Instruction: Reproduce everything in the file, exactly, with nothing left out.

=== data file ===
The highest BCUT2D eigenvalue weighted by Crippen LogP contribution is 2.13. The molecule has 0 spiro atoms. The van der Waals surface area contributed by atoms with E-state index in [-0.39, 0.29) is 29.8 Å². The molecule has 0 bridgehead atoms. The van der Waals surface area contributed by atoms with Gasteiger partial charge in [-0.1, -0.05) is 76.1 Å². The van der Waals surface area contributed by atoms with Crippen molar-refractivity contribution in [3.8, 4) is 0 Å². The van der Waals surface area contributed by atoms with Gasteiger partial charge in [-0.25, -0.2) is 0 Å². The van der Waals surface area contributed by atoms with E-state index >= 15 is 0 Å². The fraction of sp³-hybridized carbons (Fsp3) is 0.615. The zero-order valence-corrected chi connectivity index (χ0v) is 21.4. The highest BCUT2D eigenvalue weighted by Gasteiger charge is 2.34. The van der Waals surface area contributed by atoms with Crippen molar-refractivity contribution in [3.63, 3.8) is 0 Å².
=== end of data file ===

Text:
The highest BCUT2D eigenvalue weighted by Crippen LogP contribution is 2.13. The molecule has 0 spiro atoms. The van der Waals surface area contributed by atoms with E-state index in [-0.39, 0.29) is 29.8 Å². The molecule has 0 bridgehead atoms. The van der Waals surface area contributed by atoms with Gasteiger partial charge in [-0.1, -0.05) is 76.1 Å². The van der Waals surface area contributed by atoms with Crippen molar-refractivity contribution in [3.8, 4) is 0 Å². The van der Waals surface area contributed by atoms with Gasteiger partial charge in [-0.25, -0.2) is 0 Å². The van der Waals surface area contributed by atoms with E-state index >= 15 is 0 Å². The fraction of sp³-hybridized carbons (Fsp3) is 0.615. The zero-order valence-corrected chi connectivity index (χ0v) is 21.4. The highest BCUT2D eigenvalue weighted by Gasteiger charge is 2.34. The van der Waals surface area contributed by atoms with Crippen molar-refractivity contribution in [3.63, 3.8) is 0 Å².